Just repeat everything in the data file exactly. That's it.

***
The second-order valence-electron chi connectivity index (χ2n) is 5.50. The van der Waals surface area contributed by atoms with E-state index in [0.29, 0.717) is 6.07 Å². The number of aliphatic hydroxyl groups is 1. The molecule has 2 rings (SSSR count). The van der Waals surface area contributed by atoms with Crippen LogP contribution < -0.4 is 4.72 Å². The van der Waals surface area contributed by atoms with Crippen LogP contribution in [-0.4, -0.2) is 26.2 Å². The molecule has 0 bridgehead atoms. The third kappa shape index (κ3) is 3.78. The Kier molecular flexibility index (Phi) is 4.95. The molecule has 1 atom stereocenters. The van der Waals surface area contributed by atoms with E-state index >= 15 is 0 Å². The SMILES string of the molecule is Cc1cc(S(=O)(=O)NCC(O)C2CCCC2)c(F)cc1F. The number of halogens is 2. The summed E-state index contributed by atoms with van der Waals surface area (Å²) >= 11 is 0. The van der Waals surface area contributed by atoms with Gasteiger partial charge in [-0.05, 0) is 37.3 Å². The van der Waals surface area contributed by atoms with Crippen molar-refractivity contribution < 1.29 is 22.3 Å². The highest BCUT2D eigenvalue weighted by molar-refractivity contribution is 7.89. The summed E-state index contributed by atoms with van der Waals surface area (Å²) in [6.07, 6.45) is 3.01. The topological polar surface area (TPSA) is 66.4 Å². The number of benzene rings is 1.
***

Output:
The second-order valence-electron chi connectivity index (χ2n) is 5.50. The van der Waals surface area contributed by atoms with E-state index in [0.29, 0.717) is 6.07 Å². The number of aliphatic hydroxyl groups is 1. The molecule has 2 rings (SSSR count). The van der Waals surface area contributed by atoms with Crippen LogP contribution < -0.4 is 4.72 Å². The van der Waals surface area contributed by atoms with Crippen LogP contribution in [-0.4, -0.2) is 26.2 Å². The molecule has 0 bridgehead atoms. The third kappa shape index (κ3) is 3.78. The Kier molecular flexibility index (Phi) is 4.95. The molecule has 1 atom stereocenters. The van der Waals surface area contributed by atoms with E-state index >= 15 is 0 Å². The SMILES string of the molecule is Cc1cc(S(=O)(=O)NCC(O)C2CCCC2)c(F)cc1F. The number of halogens is 2. The summed E-state index contributed by atoms with van der Waals surface area (Å²) >= 11 is 0. The van der Waals surface area contributed by atoms with Gasteiger partial charge in [-0.05, 0) is 37.3 Å². The van der Waals surface area contributed by atoms with Crippen molar-refractivity contribution < 1.29 is 22.3 Å². The highest BCUT2D eigenvalue weighted by molar-refractivity contribution is 7.89. The summed E-state index contributed by atoms with van der Waals surface area (Å²) in [6.07, 6.45) is 3.01. The topological polar surface area (TPSA) is 66.4 Å². The number of benzene rings is 1.